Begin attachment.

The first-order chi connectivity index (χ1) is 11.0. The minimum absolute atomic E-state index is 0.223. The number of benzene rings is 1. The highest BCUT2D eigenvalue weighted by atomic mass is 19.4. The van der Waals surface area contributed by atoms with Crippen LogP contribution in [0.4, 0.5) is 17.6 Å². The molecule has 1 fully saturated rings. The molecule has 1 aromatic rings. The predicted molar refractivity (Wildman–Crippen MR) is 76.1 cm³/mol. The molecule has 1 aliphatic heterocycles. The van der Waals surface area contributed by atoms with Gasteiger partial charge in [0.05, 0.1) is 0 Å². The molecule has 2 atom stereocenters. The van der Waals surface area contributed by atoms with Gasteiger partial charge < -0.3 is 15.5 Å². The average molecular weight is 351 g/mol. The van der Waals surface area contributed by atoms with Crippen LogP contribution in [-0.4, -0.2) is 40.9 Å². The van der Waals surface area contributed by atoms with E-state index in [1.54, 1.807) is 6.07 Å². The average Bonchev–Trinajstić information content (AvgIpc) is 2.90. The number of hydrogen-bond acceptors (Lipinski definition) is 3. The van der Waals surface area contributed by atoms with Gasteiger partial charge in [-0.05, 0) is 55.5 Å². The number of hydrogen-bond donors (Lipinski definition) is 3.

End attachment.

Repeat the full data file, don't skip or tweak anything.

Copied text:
The first-order chi connectivity index (χ1) is 11.0. The minimum absolute atomic E-state index is 0.223. The number of benzene rings is 1. The highest BCUT2D eigenvalue weighted by atomic mass is 19.4. The van der Waals surface area contributed by atoms with Crippen LogP contribution in [0.4, 0.5) is 17.6 Å². The molecule has 1 fully saturated rings. The molecule has 1 aromatic rings. The predicted molar refractivity (Wildman–Crippen MR) is 76.1 cm³/mol. The molecule has 1 aliphatic heterocycles. The van der Waals surface area contributed by atoms with Gasteiger partial charge in [0.05, 0.1) is 0 Å². The molecule has 2 atom stereocenters. The van der Waals surface area contributed by atoms with Gasteiger partial charge < -0.3 is 15.5 Å². The average molecular weight is 351 g/mol. The van der Waals surface area contributed by atoms with Crippen LogP contribution in [-0.4, -0.2) is 40.9 Å². The van der Waals surface area contributed by atoms with E-state index in [1.54, 1.807) is 6.07 Å². The average Bonchev–Trinajstić information content (AvgIpc) is 2.90. The number of hydrogen-bond acceptors (Lipinski definition) is 3. The van der Waals surface area contributed by atoms with Gasteiger partial charge in [-0.05, 0) is 55.5 Å². The number of hydrogen-bond donors (Lipinski definition) is 3.